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I'm in the process of evaluating the use of CAB for a new .net 3.5 winform project

I plan to use the Infragistics toolset, which is known to be 'CAB compliant'

While CAB has the immediate upside of letting me focus on my business instead of coding basic docking/login/etc code, I feel like I would be able to achieve the same level of functionnality quite radpidly by myself (with the added flexibility/reactivity bonus you have when you 'own' the code).

I'm seeking some feedback on Microsoft's CAB from people using it :

  1. Have you experienced problems/bugs ?
  2. Do you feel like CAB saved your time ?
  3. Are there extra functionalities I don't know about (beside Docking/Login/WorkerThreads best practices?)
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The link above is no longer valid. I searched for Composite Application Block and found this Overview of the NetAdvantage CAB Extensibility Components which looks like a good starting point. –  threeFourOneSixOneThree Sep 2 '13 at 20:00

5 Answers 5

I had some experience using CAB a couple of years ago and my conclusion was that it too complex and had a steep learning curve. As such the benefits it offered just weren't worth the price of getting up to speed with it. However don't take my word for it, try following some of their labs and see what you think.

Jeremy Miller wrote an excellent series of blog posts about building your own CAB


these are worth a look as you could just take from there what you need.

My advice would be to get on with your project rather than build a framework up front. As the project develops you should spot opportunities to refactor code into base classes and effectively harvest a framework from your application.

That way you will end up with a framework that meets your needs, and that everyone on the development team will understand. Whatever you do don't build a framework up front - there lies the path to ruin :-)

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We have used CAB+SCSF for a couple of projects. The learning curve is indeed steep. You will probably be up to speed after the first month. Other cons:

  1. Too much complexity
  2. Pattern-itis
  3. Code generation bloat
  4. Hard to debug

The pros:

Follows the best practices architectural design patterns in the industry:

  1. Model-View-Presenter
  2. UI Composition
  3. Dependency injection, Inversion of control
  4. Loosely Coupled Events
  5. Modularity
  6. etc...

Using CAB-SCSF in the long run will mean less bugs and more maintainable code. If your project can afford the initial hit of the learning curve I will definitely recommend it.

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Point 3 probably should say "Dependency Injection" (or "Inversion of Control Container") –  galaktor Aug 21 '09 at 17:55
Learning curve is only steep for those that don't have knowledge of OO Design Patterns. I had a team of 6; 3 knew OO and design patterns, and the other 3 did not. Those that had the knowledge took to CAB/SCSF like ducks to water with immediate productivity increases. Those that didn't, practically drowned; primarily because they cared nothing for OO or design patterns. –  Travis Heseman Sep 24 '09 at 20:30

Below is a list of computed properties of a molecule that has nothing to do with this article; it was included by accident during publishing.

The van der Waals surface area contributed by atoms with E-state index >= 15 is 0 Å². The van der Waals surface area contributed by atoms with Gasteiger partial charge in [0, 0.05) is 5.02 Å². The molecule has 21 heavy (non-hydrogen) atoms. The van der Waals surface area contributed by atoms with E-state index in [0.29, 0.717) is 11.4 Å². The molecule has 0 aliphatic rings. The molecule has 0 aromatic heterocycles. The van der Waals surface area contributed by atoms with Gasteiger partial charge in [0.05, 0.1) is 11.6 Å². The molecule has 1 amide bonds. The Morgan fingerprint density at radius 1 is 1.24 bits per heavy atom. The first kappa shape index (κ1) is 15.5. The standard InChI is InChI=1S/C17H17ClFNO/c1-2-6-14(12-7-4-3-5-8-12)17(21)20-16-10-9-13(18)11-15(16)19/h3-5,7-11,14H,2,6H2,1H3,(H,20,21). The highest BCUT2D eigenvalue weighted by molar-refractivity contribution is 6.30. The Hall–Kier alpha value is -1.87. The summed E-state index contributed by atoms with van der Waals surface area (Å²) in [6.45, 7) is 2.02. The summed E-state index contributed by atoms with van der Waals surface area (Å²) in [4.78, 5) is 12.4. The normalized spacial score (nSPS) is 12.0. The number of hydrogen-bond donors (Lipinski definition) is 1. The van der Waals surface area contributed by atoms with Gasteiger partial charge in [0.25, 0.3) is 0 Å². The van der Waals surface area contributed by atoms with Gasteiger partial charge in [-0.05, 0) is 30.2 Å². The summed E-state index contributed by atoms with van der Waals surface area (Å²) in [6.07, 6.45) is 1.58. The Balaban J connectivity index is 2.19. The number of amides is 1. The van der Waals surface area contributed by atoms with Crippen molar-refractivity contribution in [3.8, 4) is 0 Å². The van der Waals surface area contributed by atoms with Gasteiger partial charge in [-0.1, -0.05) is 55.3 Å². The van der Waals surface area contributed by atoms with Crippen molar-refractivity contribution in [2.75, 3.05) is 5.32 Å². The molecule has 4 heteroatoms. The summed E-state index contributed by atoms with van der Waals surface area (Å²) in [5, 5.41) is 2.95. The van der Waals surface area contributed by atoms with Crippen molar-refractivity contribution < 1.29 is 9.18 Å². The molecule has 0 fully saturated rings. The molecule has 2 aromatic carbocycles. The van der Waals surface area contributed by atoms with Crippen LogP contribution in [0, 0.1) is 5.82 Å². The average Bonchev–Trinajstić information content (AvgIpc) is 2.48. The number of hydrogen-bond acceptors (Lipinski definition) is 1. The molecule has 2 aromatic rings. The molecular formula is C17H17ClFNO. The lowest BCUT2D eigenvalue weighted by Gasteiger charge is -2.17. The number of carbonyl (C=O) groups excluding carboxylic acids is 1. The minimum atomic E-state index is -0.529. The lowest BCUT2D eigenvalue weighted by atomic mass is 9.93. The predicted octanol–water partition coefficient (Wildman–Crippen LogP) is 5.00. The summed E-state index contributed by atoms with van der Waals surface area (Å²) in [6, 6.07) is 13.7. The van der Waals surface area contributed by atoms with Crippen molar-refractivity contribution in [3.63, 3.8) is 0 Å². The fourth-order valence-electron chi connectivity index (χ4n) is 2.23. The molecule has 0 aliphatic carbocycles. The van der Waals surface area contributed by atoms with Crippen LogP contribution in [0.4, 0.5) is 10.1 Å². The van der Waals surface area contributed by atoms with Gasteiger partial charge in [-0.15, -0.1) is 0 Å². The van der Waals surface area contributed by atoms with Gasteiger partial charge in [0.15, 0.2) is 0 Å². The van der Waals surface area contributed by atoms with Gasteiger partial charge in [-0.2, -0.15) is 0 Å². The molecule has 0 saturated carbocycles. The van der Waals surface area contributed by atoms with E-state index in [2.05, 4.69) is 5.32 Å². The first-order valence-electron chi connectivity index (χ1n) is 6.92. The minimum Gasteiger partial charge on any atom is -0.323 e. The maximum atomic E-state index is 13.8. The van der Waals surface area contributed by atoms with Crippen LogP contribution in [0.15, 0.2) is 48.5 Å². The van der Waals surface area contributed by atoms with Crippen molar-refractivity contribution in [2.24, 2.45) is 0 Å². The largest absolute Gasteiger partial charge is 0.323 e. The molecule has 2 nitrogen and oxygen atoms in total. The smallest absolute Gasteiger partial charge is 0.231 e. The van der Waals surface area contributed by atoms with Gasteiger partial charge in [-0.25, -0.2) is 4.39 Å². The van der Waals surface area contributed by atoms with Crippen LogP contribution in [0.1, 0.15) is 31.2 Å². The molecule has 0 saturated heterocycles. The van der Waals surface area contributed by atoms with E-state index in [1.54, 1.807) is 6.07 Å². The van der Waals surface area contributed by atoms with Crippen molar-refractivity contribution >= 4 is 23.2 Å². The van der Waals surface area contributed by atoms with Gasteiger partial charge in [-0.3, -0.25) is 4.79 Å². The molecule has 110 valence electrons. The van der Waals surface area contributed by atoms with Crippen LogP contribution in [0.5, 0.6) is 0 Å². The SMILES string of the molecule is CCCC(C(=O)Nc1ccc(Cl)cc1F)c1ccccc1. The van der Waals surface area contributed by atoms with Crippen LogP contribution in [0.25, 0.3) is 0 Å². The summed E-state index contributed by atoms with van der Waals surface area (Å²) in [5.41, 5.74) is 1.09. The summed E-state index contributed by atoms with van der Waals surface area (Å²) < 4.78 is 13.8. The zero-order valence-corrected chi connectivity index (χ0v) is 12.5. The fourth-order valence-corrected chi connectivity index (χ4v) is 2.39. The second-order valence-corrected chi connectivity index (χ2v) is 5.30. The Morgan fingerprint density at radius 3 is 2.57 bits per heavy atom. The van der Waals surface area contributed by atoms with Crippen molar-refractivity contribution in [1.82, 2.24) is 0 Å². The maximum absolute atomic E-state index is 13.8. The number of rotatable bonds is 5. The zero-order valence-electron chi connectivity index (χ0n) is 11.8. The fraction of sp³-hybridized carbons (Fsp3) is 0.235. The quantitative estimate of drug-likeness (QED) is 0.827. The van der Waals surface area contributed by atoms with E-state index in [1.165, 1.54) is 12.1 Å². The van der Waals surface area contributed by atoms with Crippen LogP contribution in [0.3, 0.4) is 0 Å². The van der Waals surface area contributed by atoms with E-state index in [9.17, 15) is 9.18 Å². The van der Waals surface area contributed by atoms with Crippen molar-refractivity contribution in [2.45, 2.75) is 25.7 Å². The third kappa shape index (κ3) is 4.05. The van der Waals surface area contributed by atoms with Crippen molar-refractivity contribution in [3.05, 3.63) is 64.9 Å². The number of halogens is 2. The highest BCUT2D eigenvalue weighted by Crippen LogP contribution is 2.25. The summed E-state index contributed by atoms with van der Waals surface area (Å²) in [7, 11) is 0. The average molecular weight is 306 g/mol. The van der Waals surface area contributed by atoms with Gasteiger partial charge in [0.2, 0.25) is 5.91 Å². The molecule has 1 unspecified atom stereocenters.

Loosely Coupled Events can also be a downside... For example, there is no compile-time check that the event handler signature is as expected by the caller. –  Max Galkin Nov 24 '09 at 14:49

The CAB is retired in favor of the SCSF. Both the CAB and SCSF offer some value in terms of standardizing rich client development across projects (if you use them that way), but both are very heavyweight.

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SCSF encapsulates CAB; CAB is not retired. –  Travis Heseman Sep 24 '09 at 20:26

While i've never actually used CAB, it ships with the source code so you'd still have the ability to tweak it to suit your exact needs if you need extra flexibility not provided by the Application Block.

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I would still be forced to reapply my modifications if I want to upgrade to a new release of CAB, for example. –  Brann Jan 25 '09 at 14:24
Very true but I would leverage the efforts of others until my business logic was sound and then think about any plumbing enhancements by eliminating irritating dependencies...UX is everything but CAB can't be that bad unless you end up tightly coupling your business logic with the UI. –  Michael Prewecki Jan 25 '09 at 14:32

We have build our enterprise application over the CAB framework, but have modified many parts of it to suit our needs.

From that experience, I can tell that CAB is more suitable, when you need a very flexible and modular architecture and there is clear division between development for the ui, business logic and the data layer.

CAB does have its disadvantages of having lot of generated code and sometimes induces developers to use complex mechanisms to achieve simple results (like overuse of the event publication/subscription model, mvp pattern for even the simplest ui, ...)

If you want an introduction to this, there an excellent series by Rich Newman at http://richnewman.wordpress.com/intro-to-cab-toc/

If you only want to make use of Dependency Injection/Inversion Of Control, then Managed Extensibility Framework (http://mef.codeplex.com/), can be a very good, lightweight alternative.

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